Last month, a judge struck down California's ban on the sale of foie gras. Focusing on a technicality, he ruled that foie gras is an "ingredient" and therefore covered by the US Poultry Products Inspection Act, which state law cannot override. Fortunately, California's attorney general has appealed the ruling. If justice prevails, the judge presiding over the appeal will reinstate the ban, as there is no justification for inflicting such tremendous suffering on ducks and geese - suffering that has been documented time and time again by investigators on foie gras farms.
But while animal rights suffered a setback in California, progress for birds used by foie gras farms appeared elsewhere - ironically, in France. Just a couple of weeks after the California ban was struck down, a French foie gras producer appeared in court, accused of "serious animal cruelty". The unprecedented case came after the French group L214 documented appalling conditions at farms that produce foie gras for industry leader Ernest Soulard, which supplies foie gras to Alain Ducasse and other prominent chefs.
Video footage shot by L214 shows ducks confined to cramped, shoebox-like cages with slits in the top that allow the ducks' heads to protrude for ease of force-feeding. The cages are so small that the birds can only stand up and sit down. They can't turn around or spread a single wing. All they can do is sit helplessly and wait for workers to arrive with the dreaded force-feeding machine, a pneumatic device that pumps several pounds of food daily into the birds' stomachs via a metal pipe that is jammed down their throats.
Many of the birds shown on the video look listless and miserable. Some seem too weak to lift their heads. Their feathers are lank and dirty - even if they felt well enough to groom themselves, they are physically prevented from doing so. Without access to water for bathing - which is vital for waterfowl - the ducks' eyes become inflamed and irritated. Some birds have bloody wounds and abscesses, while others are covered with vomit. Some appear to be dead, their heads hanging limply through the cage bars.
Although the case wasn't ultimately successful, it was the first of its kind in France and has surely opened the door for many more to come. This is about more than one producer accused of cruelty to animals. It is about the foie gras industry as a whole, and it has brought to light the overt cruelty that is the industry norm. In fact, the abuses documented at farms supplying Ernest Soulard are nearly identical to those documented at another foie gras producer, Maison Mitteault. The motto of that family-owned business, "Quality, nothing but quality", is apparently not intended to be ironic. Heston Blumenthal stopped buying foie gras from Maison Mitteault after video footage surfaced last year showing birds with bloody wounds on their bills and feet, ducks panting and gasping for air and dying birds writhing in agony. Chefs from Blumenthal's restaurant, The Fat Duck, had previously visited the farm themselves and believed the conditions shown to them on their guided tour were humane. The undercover video soon changed their minds.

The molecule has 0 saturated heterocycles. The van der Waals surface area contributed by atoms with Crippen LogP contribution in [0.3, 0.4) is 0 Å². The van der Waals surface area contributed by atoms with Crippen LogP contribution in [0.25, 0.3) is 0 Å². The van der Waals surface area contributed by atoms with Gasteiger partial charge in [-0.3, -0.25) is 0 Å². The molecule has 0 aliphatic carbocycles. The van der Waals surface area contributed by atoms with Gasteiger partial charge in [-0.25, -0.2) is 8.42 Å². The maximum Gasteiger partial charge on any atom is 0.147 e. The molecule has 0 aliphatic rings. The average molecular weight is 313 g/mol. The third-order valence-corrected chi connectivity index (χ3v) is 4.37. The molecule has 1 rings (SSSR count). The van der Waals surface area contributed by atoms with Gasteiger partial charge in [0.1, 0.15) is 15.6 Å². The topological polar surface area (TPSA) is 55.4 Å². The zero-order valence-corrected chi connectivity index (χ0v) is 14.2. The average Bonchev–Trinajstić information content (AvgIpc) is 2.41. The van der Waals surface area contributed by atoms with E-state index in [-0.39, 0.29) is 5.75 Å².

The cages shown in both videos were supposed to have been phased out per guidelines issued by the Council of Europe in 1999, yet France is showing few signs of eliminating them. An investigation coordinated in 2010 by PETA Germany and Stop Gavage indicated that cage systems in that same style continued to be constructed even after the guidelines were issued. France produces approximately 74 per cent of the world's foie gras. If you buy foie gras from your local market or order it in a restaurant, it most likely came from a French factory farm.
A dying breed of self-proclaimed 'foodie' still shamelessly defends its obsession with this torture in a tin, no matter how many videos surface showing ducks and geese in abject misery. But the future for foie gras producers and aficionados is bleak. Even the French, a nation once synonymous with the cruel foodstuff, are turning their backs on foie gras. Forty-seven per cent of French people agree that torturing birds to produce a 'delicacy' is cruel and they support a ban on force-feeding, according to a recent OpinionWay poll. Times are changing. And a day is on the horizon when it will be impossible to obtain this vile substance in California, Britain, or anywhere else. That day can't come soon enough.